Featuring the author Thomas E. Hall, Professor of Economics, Miami University of Ohio; with comments by Jason Kuznicki, Research Fellow, Cato Institute; and Patrick McLaughlin, Mercatus Center, George Mason University; moderated by John Samples, Vice President and Publisher, Cato Institute.
In Bootleggers & Baptists: How Economic Forces and Moral Persuasion Interact to Shape Regulatory Politics, economists Bruce Yandle and Adam Smith explain how money and morality are often combined in politics to produce arbitrary regulations benefiting cronies, while constraining productive economic activities by the general public.
Featuring James A. Dorn, Cato Institute and Daniel J. Ikenson, Cato Institute.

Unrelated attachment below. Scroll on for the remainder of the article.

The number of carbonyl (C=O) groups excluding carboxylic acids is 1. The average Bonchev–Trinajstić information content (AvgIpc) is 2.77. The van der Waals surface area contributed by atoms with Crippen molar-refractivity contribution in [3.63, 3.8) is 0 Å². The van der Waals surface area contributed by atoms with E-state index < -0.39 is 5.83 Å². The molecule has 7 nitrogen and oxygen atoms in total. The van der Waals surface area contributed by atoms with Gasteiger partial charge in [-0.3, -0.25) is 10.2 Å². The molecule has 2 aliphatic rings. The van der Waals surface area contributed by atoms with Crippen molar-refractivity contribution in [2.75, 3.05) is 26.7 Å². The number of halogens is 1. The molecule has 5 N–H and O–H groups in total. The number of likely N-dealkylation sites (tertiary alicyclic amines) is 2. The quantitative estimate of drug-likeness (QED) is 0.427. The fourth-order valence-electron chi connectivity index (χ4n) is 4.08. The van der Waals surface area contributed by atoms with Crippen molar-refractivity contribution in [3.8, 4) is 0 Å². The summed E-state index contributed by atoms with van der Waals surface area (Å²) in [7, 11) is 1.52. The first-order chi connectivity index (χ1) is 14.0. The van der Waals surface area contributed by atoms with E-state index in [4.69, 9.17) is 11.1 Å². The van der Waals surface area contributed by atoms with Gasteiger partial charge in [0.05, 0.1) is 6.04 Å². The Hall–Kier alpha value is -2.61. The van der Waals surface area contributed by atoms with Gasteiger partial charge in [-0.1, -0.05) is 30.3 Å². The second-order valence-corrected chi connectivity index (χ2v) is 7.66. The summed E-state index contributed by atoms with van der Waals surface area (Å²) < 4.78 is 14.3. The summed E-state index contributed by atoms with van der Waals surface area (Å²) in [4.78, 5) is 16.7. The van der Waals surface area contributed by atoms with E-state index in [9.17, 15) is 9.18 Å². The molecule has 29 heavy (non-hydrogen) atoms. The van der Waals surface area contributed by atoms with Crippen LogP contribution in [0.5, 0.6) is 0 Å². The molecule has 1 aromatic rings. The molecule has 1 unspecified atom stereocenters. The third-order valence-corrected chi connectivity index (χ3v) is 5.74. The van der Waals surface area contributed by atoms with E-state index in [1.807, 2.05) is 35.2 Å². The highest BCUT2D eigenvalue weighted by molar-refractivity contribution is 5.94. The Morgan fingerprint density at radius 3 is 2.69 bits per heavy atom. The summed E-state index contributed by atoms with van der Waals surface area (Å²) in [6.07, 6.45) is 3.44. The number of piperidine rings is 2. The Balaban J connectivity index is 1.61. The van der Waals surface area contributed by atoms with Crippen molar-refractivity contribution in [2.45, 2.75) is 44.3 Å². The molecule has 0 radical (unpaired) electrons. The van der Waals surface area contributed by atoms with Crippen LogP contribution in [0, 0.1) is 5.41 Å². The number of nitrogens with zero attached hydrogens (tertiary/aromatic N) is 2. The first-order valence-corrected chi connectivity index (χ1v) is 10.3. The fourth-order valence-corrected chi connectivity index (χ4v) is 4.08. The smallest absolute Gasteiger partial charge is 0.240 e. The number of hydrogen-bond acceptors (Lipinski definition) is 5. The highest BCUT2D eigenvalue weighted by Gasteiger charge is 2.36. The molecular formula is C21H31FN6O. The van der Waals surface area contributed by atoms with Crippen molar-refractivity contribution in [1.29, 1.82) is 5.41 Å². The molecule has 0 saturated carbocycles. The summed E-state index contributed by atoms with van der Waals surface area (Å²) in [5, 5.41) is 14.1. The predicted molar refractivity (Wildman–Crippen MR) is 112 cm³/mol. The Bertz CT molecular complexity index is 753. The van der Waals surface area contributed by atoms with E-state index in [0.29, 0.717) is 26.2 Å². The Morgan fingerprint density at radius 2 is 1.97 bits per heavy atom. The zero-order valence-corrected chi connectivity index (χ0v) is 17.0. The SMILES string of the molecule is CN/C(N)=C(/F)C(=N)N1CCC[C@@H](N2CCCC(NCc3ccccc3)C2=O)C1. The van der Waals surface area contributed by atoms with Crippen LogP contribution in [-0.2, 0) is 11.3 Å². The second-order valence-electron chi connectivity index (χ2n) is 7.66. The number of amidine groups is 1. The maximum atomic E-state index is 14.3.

The U.S.-China economic relationship has been enormously beneficial to workers, producers, consumers, and investors in both countries. Yet the relationship has its share of skeptics. One rationale for U.S. economic engagement with China was that it would facilitate economic liberalization, which should promote political reform and improve China’s human rights record.
Does the United States need to reexamine that premise? Is China’s rise a threat to U.S. “economic sovereignty,” as some critics contend? Should the United States penalize China for “currency manipulation”? Is China’s sovereign wealth fund a threat to U.S. national security? Please join Cato scholars Daniel Ikenson and James Dorn for a discussion of these and other issues affecting U.S.-China economic relations.